Such is our unquenchable thirst for knowledge about former Wolves players that we have recently sniffed out more information from the post-Molineux career of Frank Wignall.
A piece in a Nottingham Forest programme from 1980-81, which was a nostalgia article even then, has helped us fill in one or two more gaps on the one-time England centre-forward whose goals helped Ronnie Allen’s newly-promoted side stave off the threat of relegation in 1967-68.
Wignall netted nine times in 12 matches during a tense run-in, a crucial contribution that included all three in a crushing home win over Chelsea in the penultimate fixture.
But the feature we recently dug deep to find tells us of more firsts in a playing span that began at the age of 17 as Horwich RMI won their league and cup double.
He scored 84 goals while playing at a modest non-League level in his native Lancashire and joined Everton as a part-time pro in May, 1958, when Wolves were celebrating the second of their three League Championship triumphs that decade.
He made his Toffees debut in September of the following year in front of an astonishing 74,000 at home to Burnley, scoring within the first ten minutes and playing half a dozen or so games before the ‘Golden Vision’, Alex Young, returned to the line-up.
His record of 15 goals in 33 League games while at Goodison suggests he was unlucky not to have played a greater part in the Merseysiders’ title triumph of 1962-63, especially as he then ended his first season at Nottingham Forest as their 16-goal leading scorer after making his debut against Aston Villa on the opening day of a campaign that brought him a hat-trick at Bolton.
Such heroics were not a one-off. He is reported to have become, in October, 1964, the first Forest player for 30 years to be honoured by selection for the Football League – and he celebrated by scoring a hat-trick against the Irish League.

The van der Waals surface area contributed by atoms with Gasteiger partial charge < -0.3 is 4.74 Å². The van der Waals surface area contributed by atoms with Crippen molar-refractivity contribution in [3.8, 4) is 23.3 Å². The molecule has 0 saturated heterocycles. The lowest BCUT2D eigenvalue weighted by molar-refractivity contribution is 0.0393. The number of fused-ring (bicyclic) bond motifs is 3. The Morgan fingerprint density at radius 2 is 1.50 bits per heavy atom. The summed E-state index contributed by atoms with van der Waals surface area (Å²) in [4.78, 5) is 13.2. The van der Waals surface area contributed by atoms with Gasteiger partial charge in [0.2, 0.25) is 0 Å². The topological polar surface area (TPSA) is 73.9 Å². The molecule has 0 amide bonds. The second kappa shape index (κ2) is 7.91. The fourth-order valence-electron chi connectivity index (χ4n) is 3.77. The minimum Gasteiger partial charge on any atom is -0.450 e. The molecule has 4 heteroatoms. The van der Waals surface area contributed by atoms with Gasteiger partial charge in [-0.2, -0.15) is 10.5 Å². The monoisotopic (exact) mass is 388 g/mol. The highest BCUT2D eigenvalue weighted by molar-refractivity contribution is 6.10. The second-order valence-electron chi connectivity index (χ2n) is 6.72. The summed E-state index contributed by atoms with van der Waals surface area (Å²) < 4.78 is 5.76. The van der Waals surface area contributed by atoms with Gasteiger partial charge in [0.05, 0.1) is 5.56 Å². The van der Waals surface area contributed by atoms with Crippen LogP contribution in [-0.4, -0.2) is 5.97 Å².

Later that year, he was twice capped for the full England side, his debut bringing him two goals against Wales at Wembley with former Wolves winger Alan Hinton making both from the left wing and Bobby Thomson, Mike Bailey (then of Charlton) and Ron Flowers also in the line-up.
A month later, he kept his place alongide Thomson and Flowers for a 1-1 draw against Holland in Amsterdam’s Olympic Stadium and scored nine times across his 11 appearances for England, the Football League and FA XI teams.
His 14 League goals in 1964-65 made him Forest’s joint leading marksman with Colin Addison but, in a Nottinghamshire County Cup game against Mansfield, he suffered the first of three broken legs that reduced him to only two full competitive games in a spell of nearly two years that included the World Cup. With Geoff Hurst coming to the international fore only in the weeks prior to the staging of the World Cup, who knows what might have been for Wignall had he remained fit and able to challenge for more than the two caps he won?
He was seen at the City Ground as the man who knitted together such talented front-runners as Ian Storey Moore, Joe Baker and John Barnwell and his last game for the East Midlanders was a friendly at home to Derby in March, 1968.
He cost Wolves £50,000 that month and hit a brace in a 6-1 romp against Forest in the April as his new club finished four points and four places above the bottom two.
Following impressive figures of 16 goals in 36 Wolves matches, Wignall was sold for £30,000 to Derby and it’s easy to visualise him being in the public eye in his 80s depending on where the 2022 World Cup ends up.
He served for five years as Qatar national coach and duly invited Brian Clough’s Forest team to go out there for a game that was drawn 1-1.